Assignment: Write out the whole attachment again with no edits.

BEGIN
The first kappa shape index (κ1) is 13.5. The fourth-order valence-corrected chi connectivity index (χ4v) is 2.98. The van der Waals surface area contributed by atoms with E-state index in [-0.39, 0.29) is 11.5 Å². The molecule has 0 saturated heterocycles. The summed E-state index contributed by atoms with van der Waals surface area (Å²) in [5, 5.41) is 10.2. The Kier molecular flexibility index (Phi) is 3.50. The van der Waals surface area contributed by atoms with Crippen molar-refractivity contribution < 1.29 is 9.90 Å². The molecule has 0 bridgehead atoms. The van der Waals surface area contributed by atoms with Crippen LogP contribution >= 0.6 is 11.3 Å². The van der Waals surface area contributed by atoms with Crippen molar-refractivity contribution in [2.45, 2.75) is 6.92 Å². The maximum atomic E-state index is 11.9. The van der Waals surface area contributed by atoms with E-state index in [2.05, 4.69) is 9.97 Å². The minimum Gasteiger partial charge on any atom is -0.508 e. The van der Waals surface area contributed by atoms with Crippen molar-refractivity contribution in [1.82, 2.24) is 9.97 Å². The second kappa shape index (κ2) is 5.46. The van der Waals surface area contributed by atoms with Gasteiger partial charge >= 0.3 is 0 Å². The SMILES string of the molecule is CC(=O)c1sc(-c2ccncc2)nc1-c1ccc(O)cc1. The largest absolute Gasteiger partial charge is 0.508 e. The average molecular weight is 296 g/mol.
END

The first kappa shape index (κ1) is 13.5. The fourth-order valence-corrected chi connectivity index (χ4v) is 2.98. The van der Waals surface area contributed by atoms with E-state index in [-0.39, 0.29) is 11.5 Å². The molecule has 0 saturated heterocycles. The summed E-state index contributed by atoms with van der Waals surface area (Å²) in [5, 5.41) is 10.2. The Kier molecular flexibility index (Phi) is 3.50. The van der Waals surface area contributed by atoms with Crippen molar-refractivity contribution < 1.29 is 9.90 Å². The molecule has 0 bridgehead atoms. The van der Waals surface area contributed by atoms with Crippen LogP contribution >= 0.6 is 11.3 Å². The van der Waals surface area contributed by atoms with Crippen molar-refractivity contribution in [2.45, 2.75) is 6.92 Å². The maximum atomic E-state index is 11.9. The van der Waals surface area contributed by atoms with E-state index in [2.05, 4.69) is 9.97 Å². The minimum Gasteiger partial charge on any atom is -0.508 e. The van der Waals surface area contributed by atoms with Crippen molar-refractivity contribution in [1.82, 2.24) is 9.97 Å². The second kappa shape index (κ2) is 5.46. The van der Waals surface area contributed by atoms with Gasteiger partial charge >= 0.3 is 0 Å². The SMILES string of the molecule is CC(=O)c1sc(-c2ccncc2)nc1-c1ccc(O)cc1. The largest absolute Gasteiger partial charge is 0.508 e. The average molecular weight is 296 g/mol.